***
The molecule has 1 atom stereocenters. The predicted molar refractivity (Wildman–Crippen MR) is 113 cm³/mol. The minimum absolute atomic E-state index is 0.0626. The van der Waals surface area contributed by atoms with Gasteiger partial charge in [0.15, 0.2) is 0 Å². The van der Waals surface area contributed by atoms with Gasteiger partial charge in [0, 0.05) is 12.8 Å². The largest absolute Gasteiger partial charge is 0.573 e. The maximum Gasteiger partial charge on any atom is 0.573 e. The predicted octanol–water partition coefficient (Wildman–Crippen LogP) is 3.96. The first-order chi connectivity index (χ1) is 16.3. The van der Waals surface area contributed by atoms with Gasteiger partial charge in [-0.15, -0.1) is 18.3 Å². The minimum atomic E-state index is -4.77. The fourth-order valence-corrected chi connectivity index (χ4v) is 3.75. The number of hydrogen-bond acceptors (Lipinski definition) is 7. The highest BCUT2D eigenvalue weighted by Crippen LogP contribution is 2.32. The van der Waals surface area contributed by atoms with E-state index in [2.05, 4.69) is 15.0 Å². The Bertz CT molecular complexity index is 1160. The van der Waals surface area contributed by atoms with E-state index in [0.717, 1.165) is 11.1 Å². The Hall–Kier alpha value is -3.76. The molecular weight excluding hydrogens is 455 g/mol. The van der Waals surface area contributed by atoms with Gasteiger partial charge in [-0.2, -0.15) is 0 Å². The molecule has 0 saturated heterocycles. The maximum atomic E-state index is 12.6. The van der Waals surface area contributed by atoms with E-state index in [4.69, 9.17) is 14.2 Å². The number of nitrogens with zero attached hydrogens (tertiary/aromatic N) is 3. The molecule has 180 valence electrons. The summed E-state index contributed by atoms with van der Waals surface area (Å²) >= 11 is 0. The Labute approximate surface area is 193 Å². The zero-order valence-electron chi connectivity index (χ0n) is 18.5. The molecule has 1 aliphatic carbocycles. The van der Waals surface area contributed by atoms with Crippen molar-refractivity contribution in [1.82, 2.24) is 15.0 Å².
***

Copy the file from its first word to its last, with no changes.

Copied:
The molecule has 1 atom stereocenters. The predicted molar refractivity (Wildman–Crippen MR) is 113 cm³/mol. The minimum absolute atomic E-state index is 0.0626. The van der Waals surface area contributed by atoms with Gasteiger partial charge in [0.15, 0.2) is 0 Å². The van der Waals surface area contributed by atoms with Gasteiger partial charge in [0, 0.05) is 12.8 Å². The largest absolute Gasteiger partial charge is 0.573 e. The maximum Gasteiger partial charge on any atom is 0.573 e. The predicted octanol–water partition coefficient (Wildman–Crippen LogP) is 3.96. The first-order chi connectivity index (χ1) is 16.3. The van der Waals surface area contributed by atoms with Gasteiger partial charge in [-0.15, -0.1) is 18.3 Å². The minimum atomic E-state index is -4.77. The fourth-order valence-corrected chi connectivity index (χ4v) is 3.75. The number of hydrogen-bond acceptors (Lipinski definition) is 7. The highest BCUT2D eigenvalue weighted by Crippen LogP contribution is 2.32. The van der Waals surface area contributed by atoms with E-state index in [2.05, 4.69) is 15.0 Å². The Bertz CT molecular complexity index is 1160. The van der Waals surface area contributed by atoms with E-state index in [0.717, 1.165) is 11.1 Å². The Hall–Kier alpha value is -3.76. The molecular weight excluding hydrogens is 455 g/mol. The van der Waals surface area contributed by atoms with Gasteiger partial charge in [-0.2, -0.15) is 0 Å². The molecule has 0 saturated heterocycles. The maximum atomic E-state index is 12.6. The van der Waals surface area contributed by atoms with E-state index in [4.69, 9.17) is 14.2 Å². The number of nitrogens with zero attached hydrogens (tertiary/aromatic N) is 3. The molecule has 180 valence electrons. The summed E-state index contributed by atoms with van der Waals surface area (Å²) >= 11 is 0. The Labute approximate surface area is 193 Å². The zero-order valence-electron chi connectivity index (χ0n) is 18.5. The molecule has 1 aliphatic carbocycles. The van der Waals surface area contributed by atoms with Crippen molar-refractivity contribution in [1.82, 2.24) is 15.0 Å².